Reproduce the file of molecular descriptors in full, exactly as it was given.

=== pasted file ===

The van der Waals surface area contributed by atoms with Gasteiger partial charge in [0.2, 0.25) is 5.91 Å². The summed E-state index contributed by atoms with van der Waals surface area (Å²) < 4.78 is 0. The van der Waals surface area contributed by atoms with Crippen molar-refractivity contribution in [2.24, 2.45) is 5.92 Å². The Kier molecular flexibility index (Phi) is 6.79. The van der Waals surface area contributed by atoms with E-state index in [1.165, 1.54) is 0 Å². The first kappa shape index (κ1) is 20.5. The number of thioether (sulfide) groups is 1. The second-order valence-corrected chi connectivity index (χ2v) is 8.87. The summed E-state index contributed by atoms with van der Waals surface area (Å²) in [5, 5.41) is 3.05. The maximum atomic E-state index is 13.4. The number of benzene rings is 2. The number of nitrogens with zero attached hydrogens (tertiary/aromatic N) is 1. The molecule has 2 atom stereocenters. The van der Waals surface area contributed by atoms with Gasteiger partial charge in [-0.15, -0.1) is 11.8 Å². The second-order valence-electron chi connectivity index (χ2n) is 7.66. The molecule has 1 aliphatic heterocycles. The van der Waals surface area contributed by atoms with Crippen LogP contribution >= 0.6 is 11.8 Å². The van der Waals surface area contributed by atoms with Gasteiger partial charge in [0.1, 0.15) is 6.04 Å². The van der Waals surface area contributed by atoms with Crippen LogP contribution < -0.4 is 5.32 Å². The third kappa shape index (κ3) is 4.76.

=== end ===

The van der Waals surface area contributed by atoms with Gasteiger partial charge in [0.2, 0.25) is 5.91 Å². The summed E-state index contributed by atoms with van der Waals surface area (Å²) < 4.78 is 0. The van der Waals surface area contributed by atoms with Crippen molar-refractivity contribution in [2.24, 2.45) is 5.92 Å². The Kier molecular flexibility index (Phi) is 6.79. The van der Waals surface area contributed by atoms with E-state index in [1.165, 1.54) is 0 Å². The first kappa shape index (κ1) is 20.5. The number of thioether (sulfide) groups is 1. The second-order valence-corrected chi connectivity index (χ2v) is 8.87. The summed E-state index contributed by atoms with van der Waals surface area (Å²) in [5, 5.41) is 3.05. The maximum atomic E-state index is 13.4. The number of benzene rings is 2. The number of nitrogens with zero attached hydrogens (tertiary/aromatic N) is 1. The molecule has 2 atom stereocenters. The van der Waals surface area contributed by atoms with Gasteiger partial charge in [-0.15, -0.1) is 11.8 Å². The second-order valence-electron chi connectivity index (χ2n) is 7.66. The molecule has 1 aliphatic heterocycles. The van der Waals surface area contributed by atoms with Crippen LogP contribution >= 0.6 is 11.8 Å². The van der Waals surface area contributed by atoms with Gasteiger partial charge in [0.1, 0.15) is 6.04 Å². The van der Waals surface area contributed by atoms with Crippen LogP contribution < -0.4 is 5.32 Å². The third kappa shape index (κ3) is 4.76.